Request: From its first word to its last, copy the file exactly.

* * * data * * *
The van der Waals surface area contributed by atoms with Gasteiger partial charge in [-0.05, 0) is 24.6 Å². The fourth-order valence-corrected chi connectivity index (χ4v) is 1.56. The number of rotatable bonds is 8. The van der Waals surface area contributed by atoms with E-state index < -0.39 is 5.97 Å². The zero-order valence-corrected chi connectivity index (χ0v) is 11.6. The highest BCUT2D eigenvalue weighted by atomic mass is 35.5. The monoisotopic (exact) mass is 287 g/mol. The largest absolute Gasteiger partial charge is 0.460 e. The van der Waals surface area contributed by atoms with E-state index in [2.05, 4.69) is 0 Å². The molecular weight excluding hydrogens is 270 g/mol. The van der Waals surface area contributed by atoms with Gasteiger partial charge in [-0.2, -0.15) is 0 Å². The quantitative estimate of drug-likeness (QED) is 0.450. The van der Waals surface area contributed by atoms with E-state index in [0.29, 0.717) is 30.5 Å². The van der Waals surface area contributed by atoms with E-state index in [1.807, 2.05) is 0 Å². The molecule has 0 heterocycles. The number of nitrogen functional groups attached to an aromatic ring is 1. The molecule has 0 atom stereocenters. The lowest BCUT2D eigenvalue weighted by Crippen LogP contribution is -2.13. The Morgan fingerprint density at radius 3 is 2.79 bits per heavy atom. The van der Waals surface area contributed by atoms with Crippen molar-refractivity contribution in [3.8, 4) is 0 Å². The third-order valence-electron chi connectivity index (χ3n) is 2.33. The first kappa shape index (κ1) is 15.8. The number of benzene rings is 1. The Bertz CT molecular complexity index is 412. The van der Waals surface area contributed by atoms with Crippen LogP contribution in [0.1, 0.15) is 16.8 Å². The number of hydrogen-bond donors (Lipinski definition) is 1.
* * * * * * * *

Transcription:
The van der Waals surface area contributed by atoms with Gasteiger partial charge in [-0.05, 0) is 24.6 Å². The fourth-order valence-corrected chi connectivity index (χ4v) is 1.56. The number of rotatable bonds is 8. The van der Waals surface area contributed by atoms with E-state index < -0.39 is 5.97 Å². The zero-order valence-corrected chi connectivity index (χ0v) is 11.6. The highest BCUT2D eigenvalue weighted by atomic mass is 35.5. The monoisotopic (exact) mass is 287 g/mol. The largest absolute Gasteiger partial charge is 0.460 e. The van der Waals surface area contributed by atoms with E-state index in [2.05, 4.69) is 0 Å². The molecular weight excluding hydrogens is 270 g/mol. The van der Waals surface area contributed by atoms with Gasteiger partial charge in [-0.2, -0.15) is 0 Å². The quantitative estimate of drug-likeness (QED) is 0.450. The van der Waals surface area contributed by atoms with E-state index in [0.29, 0.717) is 30.5 Å². The van der Waals surface area contributed by atoms with E-state index in [1.807, 2.05) is 0 Å². The molecule has 0 heterocycles. The number of nitrogen functional groups attached to an aromatic ring is 1. The molecule has 0 atom stereocenters. The lowest BCUT2D eigenvalue weighted by Crippen LogP contribution is -2.13. The Morgan fingerprint density at radius 3 is 2.79 bits per heavy atom. The van der Waals surface area contributed by atoms with Crippen molar-refractivity contribution in [3.8, 4) is 0 Å². The third-order valence-electron chi connectivity index (χ3n) is 2.33. The first kappa shape index (κ1) is 15.8. The number of benzene rings is 1. The Bertz CT molecular complexity index is 412. The van der Waals surface area contributed by atoms with Crippen LogP contribution in [0.1, 0.15) is 16.8 Å². The number of hydrogen-bond donors (Lipinski definition) is 1.